A Look at WCW’s Clash of the Champions 33

A look at the events surrounding Clash 33:

  • Eddie Guerrero was originally scheduled to beat Ric Flair at Hog Wild for the U.S. title. The plan was to build to a program with Steven Regal vs. Guerrero over the title but DDP lobbied to feud with Eddie instead and plans changed. Regal is scheduled to beat Lex Luger for the TV title soon. He will then be pushed as an international star as Regal has scheduled matches in England and Japan that will be taped to help show off Regal’s global reach.
  • DDP is also trying to get himself booked as Ric Flair’s apprentice/flunky. Flair would be named the “benefactor” who dragged DDP out of the homeless shelters he was stuck in over the summer after Kimberly left him and kept all their money. Flair is sour on this plan.
  • Jeff Jarrett is scheduled to start in WCW in early October. Jarrett decided to leave the USWA without dropping the Unified World title. Jerry Lawler was named the new champ via a fictitious title change.
  • Chris Jericho was scheduled to debut against Hugh Morrus at this card. Since the card was over booked, they removed the match but didn’t bother to tell Jericho. Chris ended up freaking out when no plane ticket arrived and he was worried he was going to miss his big break.
  • Doug Furnas and Dan Kroffatt (Phil Lafon) were expected to debut either at the Clash or soon after, but that never came to pass.
  • Lanny Poffo is now under a fat contract. WCW has no plans to use him.
  • The WWF is planning on running PPVs from New York each Saturday night. The idea is to have almost no production budget or frills and use the show’s “adult” themed angles to draw week after week. The cable companies have so far not been supportive of the concept.
  • That’s it for news as this show took place just four days after the Hog Wild PPV.

Clash of the Champions 33
We open with a montage of Hogan attacking Brutus Beefcake and Macho Man before warning Ric Flair that he’s “a stupid little man” for risking his career in a match with a man who would injure his own best friends.

Bobby Heenan opens the show freaking out over a potential nWo expansion possibly occurring tonight. We see clips of the Horsemen running off the Outsiders on Nitro. WCW needed a lot more of that to try and keep their edge in this feud. Schiavone reminds us we have 9 matches to fit into a two hour show.

Cruiserweight champion Rey Mysterio Jr. vs. Dean Malenko

The competitors walking to the ring reveals that these two have very similar entrance themes. Malenko jumps Jr since he knows Rey has beaten him in the past and a fast start could net him his gold back. Things backfire quickly as Rey head scissors Malenko and sends him flying on the floor. Rey uses his speed to keep Malenko unbalanced and the Man of 1000 holds has to take a breather. Malenko charges in the ring and walks right into a leg sweep. An embarrassed Malenko viciously flips Rey Jr over his head and Mysterio lands neck first off the top rope. A brain buster drills the Luchadore’s skull into the ring.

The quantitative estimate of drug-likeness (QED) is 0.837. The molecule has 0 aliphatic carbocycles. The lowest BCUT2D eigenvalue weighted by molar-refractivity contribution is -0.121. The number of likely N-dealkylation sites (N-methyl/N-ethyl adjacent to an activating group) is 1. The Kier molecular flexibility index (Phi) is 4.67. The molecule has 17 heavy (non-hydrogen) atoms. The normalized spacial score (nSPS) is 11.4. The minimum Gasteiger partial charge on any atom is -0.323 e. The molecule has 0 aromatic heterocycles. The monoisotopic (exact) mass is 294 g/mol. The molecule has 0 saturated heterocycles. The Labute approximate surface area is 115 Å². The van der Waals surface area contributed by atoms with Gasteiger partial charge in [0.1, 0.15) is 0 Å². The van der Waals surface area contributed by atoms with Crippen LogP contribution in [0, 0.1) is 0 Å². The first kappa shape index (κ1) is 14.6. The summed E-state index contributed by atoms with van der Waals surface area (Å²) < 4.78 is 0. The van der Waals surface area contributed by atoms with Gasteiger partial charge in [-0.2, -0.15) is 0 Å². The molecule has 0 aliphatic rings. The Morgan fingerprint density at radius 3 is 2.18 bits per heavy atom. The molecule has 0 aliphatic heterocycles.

Malenko locks in some rest holds to take up a commercial break. He keeps Rey grounded with a kneebar. Rey finally gets back to flying and downs Malenko with a split legged flying attack and follows things up by moonsaulting off the barricade. A Frankensteiner fails to get a 3 count back in the ring. Malenko gets control back and delivers a flying gutbuster from the top rope. The ref counts 3 but then notices Rey’s leg was on the ropes. Malenko and the ref fight over the belt and Mysterio secures a forward role into a cradle and retains his title at 14:30. A heck of a lot of action on display here as these two had great chemistry.

One of the 3000 Glacier promos from thus era airs. After four or five months, he’s still just kicking air while surrounded by dry ice.

“Hacksaw” Jim Duggan vs. V.K. Wallstreet 
This epic feud included Wallstreet stealing Duggan’s 2X4. Duggan eats him up with punches in between mugging for the camera. Wallstreet drops Hacksaw on his throat but Duggan won’t even stay down for a 1 count. Wallstreet tries a rest hold but Duggan is having none of that. Hacksaw tries to tape his fist but gets the tape wrapped up with the ref and Wallstreet rolls him up for the win at 3:46.  Typical Duggan no selling match. Moving right along.

Konnan vs. Ultimo Dragon
Konnan goes to the eyes and clubs Dragon down. He then ties Dragon up and displays his dominance. Ultimo bumps off Konnan and can’t budge him. Sonny Ono attacks Konnan to allow the Dragon to jump on the Mexicqn star. Ultimo hits a moonsault but a German suplex cradle is rolled through by Konnan and he snags the pin at 3:00. Dragon was way too good to be used as a glorified jobber here. This is how Vince McMahon would have booked him at this time.